Attorneys Andrew Pugno and Charles Cooper with Protect Marriage presented just two witnesses during the trial. The credentials of both witnesses as experts were challenged by the plaintiffs, and both supporters and opponents of Prop 8 thought the attorneys did a lackluster job of defending the marriage ban statute.

Vaughn, 65, who was first nominated for his federal judgeship post by President Ronald Reagan, became the focus of unexpected publicity when media reports disclosed in February that he’s gay.

Some gay rights opponents demanded he be removed from the case, saying he could not render an impartial decision. Other same-sex marriage opponents said Vaughn’s sexual orientation should not matter but accused him of being biased against the defendants in his procedural rulings during the trial.

LGBT legal groups and public opinion leaders, including newspaper editorials, disputed claims that Vaughn was biased and dismissed calls for him to step down from the case. Some noted that the judge had been criticized during his earlier years on the bench for handing down conservative, libertarian oriented decisions that in a few cases went against gay rights.

Gay rights attorneys familiar with the case said Vaughn’s strongly worded ruling overturning Proposition 8 on federal constitutional grounds lays the groundwork for striking down laws banning same-sex marriage in all states that have them.

But the attorneys noted that the other states won’t be directly impacted unless or until the Ninth Circuit Court of Appeals and the U.S. Supreme Court upholds Vaughn’s ruling. With the Ninth Circuit long considered to have liberal and progressive leanings, LGBT activists and gay rights attorneys believe they have the best shot at winning there.

According to Jenny Pizer, an attorney and same-sex marriage law specialist with Lambda Legal, if the Supreme Court does not reverse a favorable ruling by the Ninth Circuit, either by refusing to take the case or by upholding the appeals court’s decision, laws banning same-sex marriage in the nine states under the Ninth Circuit’s jurisdiction would likely fall.

In addition to California, the states in the Ninth Circuit include Alaska, Arizona, Hawaii, Idaho, Montana, Nevada, Oregon and Washington.

Should the Supreme Court uphold Vaughn’s decision, laws banning same-sex marriage in virtually all states – as well as the federal Defense of Marriage Act – could also be expected to fall.

“The federal Constitution’s guarantee of equal protection and due process, including the fundamental right to marry, need to mean the same thing in every state in the union,” Pizer said.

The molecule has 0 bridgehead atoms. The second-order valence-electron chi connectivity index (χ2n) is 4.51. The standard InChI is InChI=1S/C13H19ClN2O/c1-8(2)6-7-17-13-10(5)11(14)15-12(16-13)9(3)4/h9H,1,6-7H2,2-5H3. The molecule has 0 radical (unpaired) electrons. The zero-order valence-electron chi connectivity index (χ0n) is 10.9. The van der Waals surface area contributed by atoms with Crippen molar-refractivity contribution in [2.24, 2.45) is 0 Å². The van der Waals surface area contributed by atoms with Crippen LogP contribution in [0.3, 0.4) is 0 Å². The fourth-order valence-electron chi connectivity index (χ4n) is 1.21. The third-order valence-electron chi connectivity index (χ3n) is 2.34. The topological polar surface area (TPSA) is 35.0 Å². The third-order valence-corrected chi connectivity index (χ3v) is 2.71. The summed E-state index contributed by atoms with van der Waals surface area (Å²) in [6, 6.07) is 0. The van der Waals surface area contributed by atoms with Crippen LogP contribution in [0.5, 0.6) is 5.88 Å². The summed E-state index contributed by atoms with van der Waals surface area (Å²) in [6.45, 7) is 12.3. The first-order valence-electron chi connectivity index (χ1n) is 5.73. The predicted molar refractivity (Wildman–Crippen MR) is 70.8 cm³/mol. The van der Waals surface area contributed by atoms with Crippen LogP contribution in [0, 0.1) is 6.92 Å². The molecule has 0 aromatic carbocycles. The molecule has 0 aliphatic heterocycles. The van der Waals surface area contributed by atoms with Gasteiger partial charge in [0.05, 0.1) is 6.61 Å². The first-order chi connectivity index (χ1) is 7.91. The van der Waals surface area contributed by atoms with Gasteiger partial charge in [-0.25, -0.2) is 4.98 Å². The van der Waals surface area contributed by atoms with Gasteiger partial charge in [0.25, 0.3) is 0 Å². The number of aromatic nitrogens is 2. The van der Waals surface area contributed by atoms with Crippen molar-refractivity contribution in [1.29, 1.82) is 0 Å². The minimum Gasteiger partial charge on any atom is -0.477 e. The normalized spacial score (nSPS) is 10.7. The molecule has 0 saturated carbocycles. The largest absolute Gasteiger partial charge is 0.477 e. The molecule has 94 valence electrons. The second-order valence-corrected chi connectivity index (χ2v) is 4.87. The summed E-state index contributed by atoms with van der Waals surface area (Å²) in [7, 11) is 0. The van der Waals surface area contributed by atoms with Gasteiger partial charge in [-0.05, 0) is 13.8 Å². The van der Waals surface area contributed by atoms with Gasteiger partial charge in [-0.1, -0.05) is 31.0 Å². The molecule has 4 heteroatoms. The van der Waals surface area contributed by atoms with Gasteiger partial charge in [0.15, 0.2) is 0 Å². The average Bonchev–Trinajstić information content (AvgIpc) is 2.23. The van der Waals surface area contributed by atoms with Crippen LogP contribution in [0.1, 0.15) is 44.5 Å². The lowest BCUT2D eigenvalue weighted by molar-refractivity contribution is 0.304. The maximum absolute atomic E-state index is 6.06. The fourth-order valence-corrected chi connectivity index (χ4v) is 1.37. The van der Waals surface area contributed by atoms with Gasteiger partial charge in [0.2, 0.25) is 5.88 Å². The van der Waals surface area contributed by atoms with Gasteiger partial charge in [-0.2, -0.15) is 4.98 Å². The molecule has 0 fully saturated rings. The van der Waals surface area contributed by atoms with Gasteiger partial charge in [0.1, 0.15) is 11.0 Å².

“The ruling issued today concludes, and we think of course rightly, that lesbian and gay Americans have the same fundamental right to marry that heterosexual Americans have. And they should be able exercise that right to marry.”

Pizer noted that Vaughn cited repeatedly in his ruling two key Supreme Court rulings considered landmark breakthroughs for LGBT rights—Lawrence v. Texas, which overturned state sodomy laws for consenting adults in private; and Roemer v. Evans, which overturned a Colorado ballot measure that banned local jurisdictions within the state from adopting laws prohibiting discrimination based on sexual orientation.

“The Roemer decision affirmed the liberty rights of gay people, which is at the center of the freedom to marry the person that you choose,” Pizer said.

She said the Lawrence decision, written by Supreme Court Justice Anthony Kennedy, established that “traditions and moral beliefs alone do not justify maintaining a discriminatory system.”

Speaker of the House Nancy Pelosi (D-Calif.), the American Civil Liberties Union, People for the American Way, and Judy Shepard, mother of gay student Matthew Shepard, whose murder in a 1998 anti-gay hate crime drew attention to LGBT rights, were among those praising Judge Walker’s decision.

The White House released a brief statement on the Prop 8 decision through spokesperson Shin Inouye.

“The president has spoken out in opposition to Proposition 8 because it is divisive and discriminatory. He will continue to promote equality for LGBT Americans,” the statement says.

Rep. Tammy Baldwin (D-Wisc.), who is lesbian, appeared to sum up the views of LGBT civil rights groups and supportive members of Congress on the question of whether the courts should overturn a law passed by the voters.